I tried to add this to the Chat GPT thread, but I can’t figger out where to jump in, so:
Everybody has read about the attorney who filed a brief or motion written by Chat, which turned out to contain non-existent cases.
Great article in our state br magazine this month, written by an associate who of course was aware of the above-referenced fiasco, but skied Chat for help on an issue he was researching, just to see what it would do.
It fabricated a case on point, complete with lower case history, and a buncha citations. So far that’s what we saw before, but he asked it, twice, if the case was “a real case”, and it assured him that it was.
This is what I don’t get: if it can’t think, how can it lie? Or maybe more appropriately, why does it lie?
Or was it a problem with the meaning of “real”? Maybe Chat interpreted “real” to mean it has an existence (which it does, now since Chat created it; it exists on paper, just like all those other cases in the law reporters. In that sense it’s just as “real” as they are.) . It reminds me of a friend of mine who has a fake aquarium in his living room, complete with a stuffed fish. “Is the fish real, Uncle Jug?” my toddler daughter asked. “Oh, it’s real”, he replied. One beat. “it just ain’t alive.”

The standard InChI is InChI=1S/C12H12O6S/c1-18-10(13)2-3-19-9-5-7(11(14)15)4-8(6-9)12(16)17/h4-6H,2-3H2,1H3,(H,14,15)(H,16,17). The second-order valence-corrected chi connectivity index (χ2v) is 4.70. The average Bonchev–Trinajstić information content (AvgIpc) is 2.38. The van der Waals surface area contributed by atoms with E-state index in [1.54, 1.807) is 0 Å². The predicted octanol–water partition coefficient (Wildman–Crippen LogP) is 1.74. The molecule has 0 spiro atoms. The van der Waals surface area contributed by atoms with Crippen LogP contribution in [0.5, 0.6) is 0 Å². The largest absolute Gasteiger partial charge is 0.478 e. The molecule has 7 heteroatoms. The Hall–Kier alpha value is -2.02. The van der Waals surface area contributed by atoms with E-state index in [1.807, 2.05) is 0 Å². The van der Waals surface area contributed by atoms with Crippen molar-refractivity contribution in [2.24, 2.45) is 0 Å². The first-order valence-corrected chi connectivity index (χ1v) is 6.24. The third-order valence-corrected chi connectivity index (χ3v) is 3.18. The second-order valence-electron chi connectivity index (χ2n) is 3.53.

What if the attorney had asked Chat, “is this case valid legal precedent?” Would Chat have known what that meant, and would it have answered honestl—ah, correctly?
My point is, though: unless and until we KNOW the answers to these questions,
WHY is anybody trying to use it for legal research? It just seems ……perverse.